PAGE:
This is a prospective observational study of standardized data from a defined period of time in a specific geographical area of China. We used a questionnaire developed by our research team and validated by an expert panel at the Zhejiang Provincial Guidance Center for Burn Treatment, a governmental organization under the of the Health Bureau of Zhejiang Province. A pilot study conducted previously on ten burn patients determined that this questionnaire (Additional files 1 and 2), with modest adjustments after the pilot study, was able to fulfill the needs of the present study. This study surveyed 527 consecutive hospitalized patients with chemical burns treated by burn surgeons in Zhejiang Province in the one-year period between September 1, 2008 and August 31, 2009. However, patients treated by other specialists such as an ophthalmologist were not included. A total of 25 hospitals with a department of burn or a burn team participated in this study. Among them, Zhejian Quhua Hospital took a leading role in the questionnaire design, and implementation, oversight, and summarization of the study. The study protocol was approved by the Ethics Committee of Zhejiang Quhua Hospital, and all participating patients provided written informed consent.

The questionnaire collected data regarding the following aspects: background information, patients' demographic characteristics, location of accident, season of accident, cause of injury, causative chemical, onsite management of wound, body part and surface area affected, concomitant injury, mass casualties, treatment and outcome, and protective and onsite first-aid equipment and its use. Burn department personnel obtained the information for the questionnaire by interviewing the hospitalized burned patients and filling out the respective answers and by reviewing patients' records during the hospitalization period.

Among 527 consecutive chemically burned patients, only 492 patients were finally retained into analysis because35 patients were excluded due to missing records. These patients were classified into two groups according to subjects' knowledge of the immediate treatment required for the wound. Among them, 263 patients (53.46%) who were aware that the wound should be immediately treated on site were classified as group 1, and 229 patients (46.54%) who did not know were classified as group 2.

Statistical Analysis

Continuous data were summarized as median and inter quartile range (IQR: Q1, Q3) since data were not normally distributed. Differences between groups were examined by Mann-Whitney U test. Categorical variables were summarized as count and percentage, and their associations within the patients' groups were tested with Fisher's exact test. All statistical assessments were two-tailed and performed with a significance level of p < 0.05. Statistical analyses were performed by using SAS 9.1 (SAS Institute Inc., Cary, NC).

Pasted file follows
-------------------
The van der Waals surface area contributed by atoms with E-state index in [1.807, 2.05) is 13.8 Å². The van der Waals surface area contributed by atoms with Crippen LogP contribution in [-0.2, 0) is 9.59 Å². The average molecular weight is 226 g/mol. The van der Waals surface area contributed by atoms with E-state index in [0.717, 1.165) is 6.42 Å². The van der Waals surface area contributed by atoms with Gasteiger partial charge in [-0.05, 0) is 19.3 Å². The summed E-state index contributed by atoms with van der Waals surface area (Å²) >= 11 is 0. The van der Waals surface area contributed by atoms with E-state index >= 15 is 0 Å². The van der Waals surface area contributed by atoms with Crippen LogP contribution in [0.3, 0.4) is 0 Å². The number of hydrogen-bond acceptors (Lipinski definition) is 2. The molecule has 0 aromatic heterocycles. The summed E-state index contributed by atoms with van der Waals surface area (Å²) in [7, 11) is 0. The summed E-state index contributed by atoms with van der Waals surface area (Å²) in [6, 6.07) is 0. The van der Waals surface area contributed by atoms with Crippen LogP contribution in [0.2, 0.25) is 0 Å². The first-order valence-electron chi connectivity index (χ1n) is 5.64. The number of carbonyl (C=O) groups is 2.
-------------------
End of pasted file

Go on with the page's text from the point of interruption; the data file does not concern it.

Results and Discussion

Patients' demographic characteristics

A total of 492 questionnaires were included in our analysis. Demographic data are shown in Table 1. There were 408 male (82.93%) and 84 female patients (17.07%), with male to female ratio of 4.9 to 1. The average age of the included patients was 38.04 ± 11.91 years old. Ages ranged from 1 to 81 years (38(30, 45)). Regarding education levels, 145 patients (29.47%) had elementary school or lower; 232 (47.15%) completed junior high school; 89 (18.09%) completed senior high school or secondary technical and vocational schools; and 26 (5.29%) had college or higher. Among 417 patients (87.60%) with occupational injures (injuries at work), 32 (6.72%) worked for state-owned enterprises, 30 (6.30%) worked for wholly foreign-owned or joint-venture enterprises, and 355 (74.58%) were employees of private enterprises and sole proprietors. Another 59 cases (12.40%) were injured from non-occupational causes. There were 16 missing values. Most burn injuries occurred in private enterprises and sole proprietorships.

Table 1 Demographic characteristics of two patient groups

Comparison of subjects' demographic data

Analysis of demographic data of the two groups of patients is presented in Table 1. A significant association was shown in gender. Group 1 had fewer females than group 2 [20 (7.60%) v.s. 64(27.95%), p < 0.001]. The two patient groups were significantly different in distribution of educational background (p = 0.037). Furthermore, these patient groups were significantly different in distribution of organization (p < 0.001). However, there were no significant differences in age, marital status, and work type between patients groups.

Accident characteristics

Location of accident

Most burns (321; 65.24%) occurred in the production shop of the particular industry; 5 (1.02%) occurred in the laboratory; 48 (9.76%) occurred during transportation; 69 (14.02%) occurred during handling of the chemical substance; and 49 cases (9.96%) occurred in other locations.

Causes of injury

Inappropriate operation of equipment or handling of chemicals, 351 cases (71.34%); facility problems such as aged parts or insufficient technology, 88 cases (17.89%); and other causes, including environmental factors, daily life accidents, attempted assault and attempted suicide etc., 53 cases (10.77%).

Causative chemicals

The most common causative chemicals were hydrofluoric acid and sulfuric acid. Causative chemicals are shown in Table 2.

Table 2 Causative substances of chemical burns

Concomitant injury

There were 41 cases of concomitant inhalation injury, mostly resulting from irritants and volatile chemicals such as hydrofluoric acid, bromine, liquid ammonia, and hydrochloric acid. Among these, 22 were mildly injured, 14 were moderately injured, and 5 were severely injured. In addition, 10 cases of concomitant chemical poisoning were noted, mostly caused by hydrofluoric acid, followed by aromatic amino and nitro compounds. There was one case of concomitant crush injury, one case of bone fracture, and one case of craniocerebral trauma.